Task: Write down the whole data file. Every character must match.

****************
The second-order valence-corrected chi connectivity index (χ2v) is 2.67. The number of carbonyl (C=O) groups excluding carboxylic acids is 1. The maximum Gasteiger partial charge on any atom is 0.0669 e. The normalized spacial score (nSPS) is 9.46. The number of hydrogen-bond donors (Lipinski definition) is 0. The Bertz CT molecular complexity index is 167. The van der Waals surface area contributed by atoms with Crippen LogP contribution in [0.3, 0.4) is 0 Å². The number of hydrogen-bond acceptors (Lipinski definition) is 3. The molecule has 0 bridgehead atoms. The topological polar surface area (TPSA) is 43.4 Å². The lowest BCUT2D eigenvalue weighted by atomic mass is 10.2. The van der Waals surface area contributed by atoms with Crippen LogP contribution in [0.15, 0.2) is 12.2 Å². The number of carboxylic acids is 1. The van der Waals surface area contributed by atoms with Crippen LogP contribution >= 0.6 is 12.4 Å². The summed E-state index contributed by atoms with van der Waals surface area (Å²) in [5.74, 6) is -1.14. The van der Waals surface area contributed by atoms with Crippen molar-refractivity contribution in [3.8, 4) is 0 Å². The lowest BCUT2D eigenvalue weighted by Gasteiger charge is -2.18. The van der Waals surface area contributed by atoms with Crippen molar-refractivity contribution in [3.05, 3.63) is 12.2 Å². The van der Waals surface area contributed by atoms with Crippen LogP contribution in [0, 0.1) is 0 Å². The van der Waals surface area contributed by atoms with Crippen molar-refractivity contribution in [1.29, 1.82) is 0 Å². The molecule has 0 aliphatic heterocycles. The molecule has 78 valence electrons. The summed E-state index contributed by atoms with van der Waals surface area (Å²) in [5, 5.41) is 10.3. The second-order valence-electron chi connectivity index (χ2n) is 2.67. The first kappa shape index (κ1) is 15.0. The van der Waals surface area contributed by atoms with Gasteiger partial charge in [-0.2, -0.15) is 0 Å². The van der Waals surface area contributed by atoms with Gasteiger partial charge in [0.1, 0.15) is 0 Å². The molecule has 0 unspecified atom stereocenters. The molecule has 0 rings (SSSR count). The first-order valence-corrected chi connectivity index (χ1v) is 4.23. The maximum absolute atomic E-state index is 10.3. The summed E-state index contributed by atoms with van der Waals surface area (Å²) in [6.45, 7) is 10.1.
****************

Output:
The second-order valence-corrected chi connectivity index (χ2v) is 2.67. The number of carbonyl (C=O) groups excluding carboxylic acids is 1. The maximum Gasteiger partial charge on any atom is 0.0669 e. The normalized spacial score (nSPS) is 9.46. The number of hydrogen-bond donors (Lipinski definition) is 0. The Bertz CT molecular complexity index is 167. The van der Waals surface area contributed by atoms with Crippen LogP contribution in [0.3, 0.4) is 0 Å². The number of hydrogen-bond acceptors (Lipinski definition) is 3. The molecule has 0 bridgehead atoms. The topological polar surface area (TPSA) is 43.4 Å². The lowest BCUT2D eigenvalue weighted by atomic mass is 10.2. The van der Waals surface area contributed by atoms with Crippen LogP contribution in [0.15, 0.2) is 12.2 Å². The number of carboxylic acids is 1. The van der Waals surface area contributed by atoms with Crippen LogP contribution >= 0.6 is 12.4 Å². The summed E-state index contributed by atoms with van der Waals surface area (Å²) in [5.74, 6) is -1.14. The van der Waals surface area contributed by atoms with Crippen molar-refractivity contribution in [3.8, 4) is 0 Å². The lowest BCUT2D eigenvalue weighted by Gasteiger charge is -2.18. The van der Waals surface area contributed by atoms with Crippen molar-refractivity contribution in [3.05, 3.63) is 12.2 Å². The van der Waals surface area contributed by atoms with Crippen LogP contribution in [0, 0.1) is 0 Å². The van der Waals surface area contributed by atoms with Crippen molar-refractivity contribution in [1.29, 1.82) is 0 Å². The molecule has 0 aliphatic heterocycles. The molecule has 78 valence electrons. The summed E-state index contributed by atoms with van der Waals surface area (Å²) in [5, 5.41) is 10.3. The second-order valence-electron chi connectivity index (χ2n) is 2.67. The first kappa shape index (κ1) is 15.0. The van der Waals surface area contributed by atoms with Gasteiger partial charge in [-0.2, -0.15) is 0 Å². The van der Waals surface area contributed by atoms with Gasteiger partial charge in [0.1, 0.15) is 0 Å². The molecule has 0 unspecified atom stereocenters. The molecule has 0 rings (SSSR count). The first-order valence-corrected chi connectivity index (χ1v) is 4.23. The maximum absolute atomic E-state index is 10.3. The summed E-state index contributed by atoms with van der Waals surface area (Å²) in [6.45, 7) is 10.1.